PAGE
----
By: Nu Yang
Q: To what extent should administrators of public universities have the right to censor student newspapers that receive funding as part of their university affiliation?
Saba Hamedy, 21, class of 2013, Boston University
Hamedy is double majoring in journalism and political science. She was editor-in-chief of the independent B.U. student newspaper The Daily Free Press in fall 2011. She has held internships at The Christian Science Monitor, The Worcester (Mass.) Telegram & Gazette, World Travel Guide in London, and The Santa Monica (Calif.) Mirror. Her work has also appeared on The Huffington Post, Patch, Mysecretboston.com, and Boston.com/TNGG.
A: The First Amendment guarantees freedom of speech. Last I checked, student journalists were not excluded from that. However, the sad reality student journalists at non-independent publications must face is that universities have obtained the right to exercise censorship and prior restraint, because they are the newspaper’s primary sources of revenue. But this does not mean students should tolerate it.
As a former editor of Boston University’s independent newspaper, The Daily Free Press, I firmly believe that independence as a college publication is vital to its existence. If a publication is not independent, the only real thing that can be done to battle censorship is to fight for your paper’s right to publish. Though funding is what fuels newspaper revenue, there are always alternative ways to increase funding without decreasing coverage.
Similarly, regardless of who or what is funding a publication, providing full coverage to readers should remain a priority for all journalists, even student journalists. Reporters should not creep around the truth to please anyone, especially if it means hiding important news from readers. This journalistic value is even more important to follow in the 21st century, a time when people can easily look to blogs that publish whatever falsehoods they want without risking libel suits. Now, because people look to newspapers for their credibility, it is an injustice to censor stories of any kind.
When administrators make decisions on behalf of school newspapers, it is as if they forget the First Amendment even exists. However, it’s not up to the administrators to determine a journalist’s right. It is the role of a journalist to cover everything and anything newsworthy — and to sacrifice that, means sacrificing the credibility and value of a newspaper.
Daniel Reimold, 32, Ph.D., University of Tampa
Reimold is an assistant professor of journalism and a student newspaper adviser, who has taught reporting, editing, and digital media at universities in the U.S. and Southeast Asia. He maintains the leading student journalism blog College Media Matters (collegemediamatters.com) and is the author of the textbook “Journalism of Ideas: Brainstorming, Developing, and Selling Stories in the Digital Age” (Routledge, 2013).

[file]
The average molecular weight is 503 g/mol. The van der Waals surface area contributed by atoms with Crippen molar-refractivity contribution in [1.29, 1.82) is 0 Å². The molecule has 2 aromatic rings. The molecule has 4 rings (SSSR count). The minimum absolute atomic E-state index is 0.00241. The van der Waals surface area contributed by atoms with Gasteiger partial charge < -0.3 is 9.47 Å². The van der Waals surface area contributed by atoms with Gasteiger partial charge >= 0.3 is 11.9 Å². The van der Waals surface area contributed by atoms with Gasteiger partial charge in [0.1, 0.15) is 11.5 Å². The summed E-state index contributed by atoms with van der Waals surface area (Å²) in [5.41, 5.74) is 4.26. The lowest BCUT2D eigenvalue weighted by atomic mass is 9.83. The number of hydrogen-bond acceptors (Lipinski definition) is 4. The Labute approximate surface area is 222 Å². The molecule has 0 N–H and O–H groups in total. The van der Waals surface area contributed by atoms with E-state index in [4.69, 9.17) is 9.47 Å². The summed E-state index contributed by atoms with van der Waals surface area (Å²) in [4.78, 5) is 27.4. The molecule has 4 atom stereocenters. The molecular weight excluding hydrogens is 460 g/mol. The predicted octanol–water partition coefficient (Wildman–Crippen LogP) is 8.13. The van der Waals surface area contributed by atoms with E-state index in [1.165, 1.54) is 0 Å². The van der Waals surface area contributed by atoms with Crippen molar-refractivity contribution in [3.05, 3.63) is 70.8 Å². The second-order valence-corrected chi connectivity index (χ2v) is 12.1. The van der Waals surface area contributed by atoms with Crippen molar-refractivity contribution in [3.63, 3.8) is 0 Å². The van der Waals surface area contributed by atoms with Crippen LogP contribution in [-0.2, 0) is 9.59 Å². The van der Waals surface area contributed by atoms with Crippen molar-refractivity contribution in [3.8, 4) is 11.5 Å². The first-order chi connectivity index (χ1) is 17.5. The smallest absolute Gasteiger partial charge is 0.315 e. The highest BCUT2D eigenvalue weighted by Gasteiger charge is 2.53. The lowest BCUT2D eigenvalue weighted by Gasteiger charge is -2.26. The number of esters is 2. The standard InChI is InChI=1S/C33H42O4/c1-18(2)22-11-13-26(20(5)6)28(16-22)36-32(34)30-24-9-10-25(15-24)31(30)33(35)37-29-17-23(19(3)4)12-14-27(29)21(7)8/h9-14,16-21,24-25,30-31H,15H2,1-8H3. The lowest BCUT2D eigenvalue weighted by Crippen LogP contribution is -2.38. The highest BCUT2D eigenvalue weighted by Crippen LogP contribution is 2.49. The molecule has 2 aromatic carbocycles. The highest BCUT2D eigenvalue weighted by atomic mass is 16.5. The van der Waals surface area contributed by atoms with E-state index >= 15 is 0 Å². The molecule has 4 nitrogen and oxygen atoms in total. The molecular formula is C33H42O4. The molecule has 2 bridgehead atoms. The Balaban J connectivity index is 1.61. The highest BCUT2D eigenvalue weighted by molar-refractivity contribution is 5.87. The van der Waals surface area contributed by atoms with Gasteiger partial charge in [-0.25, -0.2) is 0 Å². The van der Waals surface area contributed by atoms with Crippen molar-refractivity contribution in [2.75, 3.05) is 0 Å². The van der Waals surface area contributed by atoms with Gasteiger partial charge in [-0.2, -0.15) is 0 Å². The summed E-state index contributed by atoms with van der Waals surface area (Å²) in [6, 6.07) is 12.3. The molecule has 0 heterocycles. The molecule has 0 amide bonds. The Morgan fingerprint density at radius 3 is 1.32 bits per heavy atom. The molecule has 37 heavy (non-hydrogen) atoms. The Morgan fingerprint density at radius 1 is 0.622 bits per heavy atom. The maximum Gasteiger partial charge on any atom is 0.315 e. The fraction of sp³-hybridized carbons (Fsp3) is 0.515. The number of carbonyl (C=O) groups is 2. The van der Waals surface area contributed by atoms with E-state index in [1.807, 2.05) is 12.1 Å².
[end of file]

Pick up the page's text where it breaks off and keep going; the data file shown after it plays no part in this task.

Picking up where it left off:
A: Universities — public or private, large or small — should have no right to censor the student media operating on their campuses — even those they fund, house, and allow distribution.
Schools should grant student newspapers basic press freedoms for the same reason they field football teams with pads. Without them, students get hurt. They then become more cautious, undoubtedly affecting their performance. And they subsequently fail to learn the game the way it should be played.
At most schools, plenty of student press pads — or safeguards — already exist. Faculty advisers, business managers, for-credit practicums, campus media boards, and student activities fee committees all provide financial and editorial supervision.
By censoring, administrators bypass these safeguards, making them seem just as unimportant as the student press itself. To maintain a student newspaper is to recognize it will examine the school closely, possibly criticize those in power, and, yes, even occasionally make mistakes.
The student press is imperfect. So is the professional press. So are college administrators. So is life. And that’s wonderful. It’s the imperfections that lead us to discovery — how to subsequently do things better, more carefully consider the implications of our actions, and muster the courage to move forward.
The latter part is key. Censorship is cowardly. For administrators, the courageous act is to allow students to continue, unabated, imperfect, with offerings of support and better education along the way.
If those ideals are too high-minded, though, here’s the self-interest angle: Schools should not censor, because they are not good at it.
There has been no situation in the past decade in which a university’s student press censorship has been applauded as just and ensured the censored content remained hidden. Instead, the censorship results in more and more critical, media coverage — and thus more attention for whatever they were attempting to censor.